Neuropeptide Y stabilizes body temperature and prevents hypotension in endotoxaemic rats

Melanie Felies, Stephan von Hörsten, Reinhard Pabst, Heike Nave*

*Corresponding author for this work
29 Citations (Scopus)


The on-going high mortality from sepsis motivates continuous research for novel therapeutic strategies. Neuropeptide Y (NPY), a sympathetic neurotransmitter, has been shown to increase survival in experimental septic shock in rats. This protective effect might be due to immunological, cardiovascular or thermoregulatory effects. The aim of this study was to examine the in vivo effect of peripherally administered NPY on body temperature, blood pressure and heart rate in endotoxaemic animals. In order to obtain clinically relevant data, various physiological parameters were monitored in parallel via radio-telemetry in chronically intravenously cannulated, freely behaving rats. Rats received a sublethal bolus of lipopolysaccharide (LPS, 100 μg kg-1 I.V.) and the three parameters were continuously recorded for 72 h. Endotoxaemic rats showed a long-lasting hypotension, an initial hypothermia (-0.5°C), followed by a prolonged febrile phase (+1.6°C 6 h after endotoxin challenge) associated with a decrease of the circadian rhythm amplitude of temperature. Pretreatment with NPY (160 pmol kg-1 I.V. over 75 min) prevented hypotension and significantly stabilized body temperature immediately following the application. The febrile phase was effectively reduced for at least 72 h. These telemetrically obtained findings clearly demonstrate that pretreatment with NPY positively influences two life-threatening symptoms in endotoxaemia and might be a future option for a successful clinical treatment regimen.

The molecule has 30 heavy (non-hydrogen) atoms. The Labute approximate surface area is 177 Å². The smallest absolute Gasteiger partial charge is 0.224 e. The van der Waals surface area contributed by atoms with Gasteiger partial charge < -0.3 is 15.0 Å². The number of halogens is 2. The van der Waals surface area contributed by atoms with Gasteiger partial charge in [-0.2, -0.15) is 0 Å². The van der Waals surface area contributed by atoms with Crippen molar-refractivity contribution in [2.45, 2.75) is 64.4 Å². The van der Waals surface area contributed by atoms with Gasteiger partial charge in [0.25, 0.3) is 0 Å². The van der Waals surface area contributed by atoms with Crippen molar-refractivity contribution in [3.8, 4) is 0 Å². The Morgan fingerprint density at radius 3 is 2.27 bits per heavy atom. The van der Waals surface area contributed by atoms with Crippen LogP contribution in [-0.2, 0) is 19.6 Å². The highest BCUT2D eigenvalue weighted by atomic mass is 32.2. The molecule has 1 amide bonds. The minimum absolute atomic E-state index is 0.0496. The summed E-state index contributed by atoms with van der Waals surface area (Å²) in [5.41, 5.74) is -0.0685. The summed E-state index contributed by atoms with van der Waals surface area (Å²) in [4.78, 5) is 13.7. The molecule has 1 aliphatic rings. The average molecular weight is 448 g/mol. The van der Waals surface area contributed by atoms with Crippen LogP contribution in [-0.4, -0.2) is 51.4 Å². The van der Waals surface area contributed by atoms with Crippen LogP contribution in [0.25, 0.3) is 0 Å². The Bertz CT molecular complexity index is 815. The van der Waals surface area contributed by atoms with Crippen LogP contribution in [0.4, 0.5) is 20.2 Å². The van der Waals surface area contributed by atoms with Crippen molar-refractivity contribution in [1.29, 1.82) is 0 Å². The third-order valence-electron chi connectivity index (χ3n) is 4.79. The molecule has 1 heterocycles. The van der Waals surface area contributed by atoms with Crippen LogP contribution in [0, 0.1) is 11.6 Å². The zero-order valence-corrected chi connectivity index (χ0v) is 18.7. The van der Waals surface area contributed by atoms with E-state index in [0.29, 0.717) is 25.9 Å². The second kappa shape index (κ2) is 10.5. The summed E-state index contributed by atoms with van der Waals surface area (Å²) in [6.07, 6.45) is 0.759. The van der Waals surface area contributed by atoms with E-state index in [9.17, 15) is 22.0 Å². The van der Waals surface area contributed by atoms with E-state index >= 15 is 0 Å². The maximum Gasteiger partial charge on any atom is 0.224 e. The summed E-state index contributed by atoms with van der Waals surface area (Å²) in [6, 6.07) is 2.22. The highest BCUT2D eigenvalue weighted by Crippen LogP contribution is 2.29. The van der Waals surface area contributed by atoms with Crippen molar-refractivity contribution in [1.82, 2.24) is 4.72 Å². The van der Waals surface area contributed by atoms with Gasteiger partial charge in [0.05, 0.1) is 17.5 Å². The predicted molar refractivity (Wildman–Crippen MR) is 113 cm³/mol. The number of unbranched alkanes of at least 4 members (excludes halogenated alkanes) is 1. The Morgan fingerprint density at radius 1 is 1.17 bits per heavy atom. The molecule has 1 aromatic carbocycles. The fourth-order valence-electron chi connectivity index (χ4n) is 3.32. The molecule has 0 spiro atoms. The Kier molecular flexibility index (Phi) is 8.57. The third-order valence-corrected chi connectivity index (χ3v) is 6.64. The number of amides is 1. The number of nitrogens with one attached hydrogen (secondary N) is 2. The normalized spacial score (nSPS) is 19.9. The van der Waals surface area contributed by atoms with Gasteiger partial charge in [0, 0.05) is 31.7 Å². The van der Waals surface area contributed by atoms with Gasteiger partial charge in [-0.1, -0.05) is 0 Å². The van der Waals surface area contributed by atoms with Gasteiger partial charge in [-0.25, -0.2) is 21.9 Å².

Original languageEnglish
JournalJournal of Physiology
Issue number1
Pages (from-to)245-252
Number of pages8
Publication statusPublished - 15.11.2004
Externally publishedYes

Research Areas and Centers

  • Academic Focus: Center for Brain, Behavior and Metabolism (CBBM)


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